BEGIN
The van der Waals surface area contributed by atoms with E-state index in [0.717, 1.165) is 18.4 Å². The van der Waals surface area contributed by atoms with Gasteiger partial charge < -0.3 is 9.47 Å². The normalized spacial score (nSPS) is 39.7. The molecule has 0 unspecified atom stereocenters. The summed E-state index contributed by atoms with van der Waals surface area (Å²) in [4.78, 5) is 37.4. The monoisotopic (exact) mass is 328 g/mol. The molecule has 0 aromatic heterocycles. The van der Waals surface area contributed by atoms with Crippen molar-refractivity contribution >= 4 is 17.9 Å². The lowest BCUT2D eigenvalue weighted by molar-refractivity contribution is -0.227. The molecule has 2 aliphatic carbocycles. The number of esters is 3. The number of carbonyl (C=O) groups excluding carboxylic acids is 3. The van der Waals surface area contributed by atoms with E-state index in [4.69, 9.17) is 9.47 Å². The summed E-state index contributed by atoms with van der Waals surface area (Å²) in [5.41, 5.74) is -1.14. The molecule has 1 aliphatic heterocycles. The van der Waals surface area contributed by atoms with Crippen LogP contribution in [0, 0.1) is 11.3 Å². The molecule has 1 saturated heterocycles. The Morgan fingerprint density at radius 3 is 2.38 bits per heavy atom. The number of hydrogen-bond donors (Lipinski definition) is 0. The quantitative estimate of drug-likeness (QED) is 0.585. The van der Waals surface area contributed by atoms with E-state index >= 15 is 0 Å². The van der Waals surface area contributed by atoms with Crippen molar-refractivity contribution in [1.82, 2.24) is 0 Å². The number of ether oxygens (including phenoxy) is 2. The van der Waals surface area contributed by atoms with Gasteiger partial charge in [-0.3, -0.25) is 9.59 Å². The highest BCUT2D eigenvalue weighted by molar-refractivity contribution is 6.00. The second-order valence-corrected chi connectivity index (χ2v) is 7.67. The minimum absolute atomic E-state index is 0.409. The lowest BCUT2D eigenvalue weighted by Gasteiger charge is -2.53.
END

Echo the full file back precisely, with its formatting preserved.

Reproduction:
The van der Waals surface area contributed by atoms with E-state index in [0.717, 1.165) is 18.4 Å². The van der Waals surface area contributed by atoms with Gasteiger partial charge < -0.3 is 9.47 Å². The normalized spacial score (nSPS) is 39.7. The molecule has 0 unspecified atom stereocenters. The summed E-state index contributed by atoms with van der Waals surface area (Å²) in [4.78, 5) is 37.4. The monoisotopic (exact) mass is 328 g/mol. The molecule has 0 aromatic heterocycles. The van der Waals surface area contributed by atoms with Crippen molar-refractivity contribution >= 4 is 17.9 Å². The lowest BCUT2D eigenvalue weighted by molar-refractivity contribution is -0.227. The molecule has 2 aliphatic carbocycles. The number of esters is 3. The number of carbonyl (C=O) groups excluding carboxylic acids is 3. The van der Waals surface area contributed by atoms with E-state index in [4.69, 9.17) is 9.47 Å². The summed E-state index contributed by atoms with van der Waals surface area (Å²) in [5.41, 5.74) is -1.14. The molecule has 1 aliphatic heterocycles. The van der Waals surface area contributed by atoms with Crippen LogP contribution in [0, 0.1) is 11.3 Å². The molecule has 1 saturated heterocycles. The Morgan fingerprint density at radius 3 is 2.38 bits per heavy atom. The number of hydrogen-bond donors (Lipinski definition) is 0. The quantitative estimate of drug-likeness (QED) is 0.585. The van der Waals surface area contributed by atoms with E-state index >= 15 is 0 Å². The van der Waals surface area contributed by atoms with Crippen molar-refractivity contribution in [1.82, 2.24) is 0 Å². The number of ether oxygens (including phenoxy) is 2. The van der Waals surface area contributed by atoms with Gasteiger partial charge in [-0.3, -0.25) is 9.59 Å². The highest BCUT2D eigenvalue weighted by molar-refractivity contribution is 6.00. The second-order valence-corrected chi connectivity index (χ2v) is 7.67. The minimum absolute atomic E-state index is 0.409. The lowest BCUT2D eigenvalue weighted by Gasteiger charge is -2.53.